Black Tar Fungus Affects Trees In The State Of Maine
Allison Kanoti, Forest Entomologist said, “The leaves are the energy factories of the trees, so when those energy factors are impacted, it impacts the tree's ability to maintain itself."
In the fall season, most folks are looking at how beautiful the foliage is…but if you ever looked closely at the leaves, some have black blotches.
The culprit? The Black Tar Fungus.
"The black tar is a structure that is created by the fungus. The fungus affects the leaf tissue and then creates the black stoma on the leaf surface. It's part of the fungal body"
The fungus is native to our region…the disease is severe in many places in Maine. We’re told Bangor is worse than most areas.
"Could be something to do with the early spring weather, really cool, wet, may really foster the infection of the leaves as they developed and really by the end of July you're starting to see the leaves brown and curl."
The Norway Maple came from Europe…that's why the tree is most susceptible to the fungus. Some have probably noticed more leaves on the ground.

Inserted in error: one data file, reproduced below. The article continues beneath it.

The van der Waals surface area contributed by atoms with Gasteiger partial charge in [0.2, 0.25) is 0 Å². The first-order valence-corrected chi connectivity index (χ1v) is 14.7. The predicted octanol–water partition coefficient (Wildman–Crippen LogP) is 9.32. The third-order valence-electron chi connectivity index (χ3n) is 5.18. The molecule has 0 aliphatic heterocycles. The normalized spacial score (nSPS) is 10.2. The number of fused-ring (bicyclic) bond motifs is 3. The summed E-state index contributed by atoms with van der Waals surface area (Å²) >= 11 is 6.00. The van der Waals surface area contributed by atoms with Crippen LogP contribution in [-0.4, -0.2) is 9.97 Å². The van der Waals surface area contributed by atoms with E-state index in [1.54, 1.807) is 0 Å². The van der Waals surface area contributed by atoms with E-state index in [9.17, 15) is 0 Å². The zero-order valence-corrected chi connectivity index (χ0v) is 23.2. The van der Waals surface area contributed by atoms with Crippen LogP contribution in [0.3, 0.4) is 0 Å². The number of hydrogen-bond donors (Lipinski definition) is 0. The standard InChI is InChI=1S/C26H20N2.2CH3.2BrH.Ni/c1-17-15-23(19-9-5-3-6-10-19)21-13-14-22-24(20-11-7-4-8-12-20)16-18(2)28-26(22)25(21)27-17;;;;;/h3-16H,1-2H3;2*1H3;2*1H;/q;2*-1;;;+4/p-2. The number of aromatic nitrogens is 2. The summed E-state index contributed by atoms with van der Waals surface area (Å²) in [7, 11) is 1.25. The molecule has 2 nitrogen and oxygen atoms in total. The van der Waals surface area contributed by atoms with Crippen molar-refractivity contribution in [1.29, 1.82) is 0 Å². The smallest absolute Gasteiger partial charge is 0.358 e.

"When a tree gets in trouble is when it actually refoliates after the late season defoliation because those new leaves use that energy that was destined to be used in the spring."
Experts says if the infection spreads, it is not good for the trees. The black spots are actually a source of next year's infections.
"When you have additional aggravating factors, then you can get limbs that lose branches that would die and trees. You can get tree death."
To prevent re-infection next spring, folks should rake up the infected leaves that have fallen and dispose of them.
Courtney Cortright, WABI TV5 NEWS Bangor.